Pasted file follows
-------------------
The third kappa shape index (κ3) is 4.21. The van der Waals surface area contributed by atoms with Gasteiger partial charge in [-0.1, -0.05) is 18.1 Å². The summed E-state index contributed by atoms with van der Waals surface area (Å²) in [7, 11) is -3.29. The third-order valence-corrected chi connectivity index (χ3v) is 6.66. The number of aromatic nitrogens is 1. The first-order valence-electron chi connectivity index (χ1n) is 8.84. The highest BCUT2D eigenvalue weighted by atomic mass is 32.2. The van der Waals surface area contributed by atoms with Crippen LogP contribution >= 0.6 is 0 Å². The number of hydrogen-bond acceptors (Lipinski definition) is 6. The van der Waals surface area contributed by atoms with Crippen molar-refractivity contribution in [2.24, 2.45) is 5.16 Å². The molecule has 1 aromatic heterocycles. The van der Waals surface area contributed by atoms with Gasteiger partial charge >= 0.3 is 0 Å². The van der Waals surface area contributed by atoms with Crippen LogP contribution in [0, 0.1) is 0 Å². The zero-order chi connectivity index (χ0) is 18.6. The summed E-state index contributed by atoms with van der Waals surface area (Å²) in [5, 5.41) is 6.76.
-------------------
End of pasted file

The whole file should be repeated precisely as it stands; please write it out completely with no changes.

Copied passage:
The third kappa shape index (κ3) is 4.21. The van der Waals surface area contributed by atoms with Gasteiger partial charge in [-0.1, -0.05) is 18.1 Å². The summed E-state index contributed by atoms with van der Waals surface area (Å²) in [7, 11) is -3.29. The third-order valence-corrected chi connectivity index (χ3v) is 6.66. The number of aromatic nitrogens is 1. The first-order valence-electron chi connectivity index (χ1n) is 8.84. The highest BCUT2D eigenvalue weighted by atomic mass is 32.2. The van der Waals surface area contributed by atoms with Crippen LogP contribution >= 0.6 is 0 Å². The number of hydrogen-bond acceptors (Lipinski definition) is 6. The van der Waals surface area contributed by atoms with Crippen molar-refractivity contribution in [2.24, 2.45) is 5.16 Å². The molecule has 1 aromatic heterocycles. The van der Waals surface area contributed by atoms with Gasteiger partial charge >= 0.3 is 0 Å². The van der Waals surface area contributed by atoms with Crippen LogP contribution in [0, 0.1) is 0 Å². The zero-order chi connectivity index (χ0) is 18.6. The summed E-state index contributed by atoms with van der Waals surface area (Å²) in [5, 5.41) is 6.76.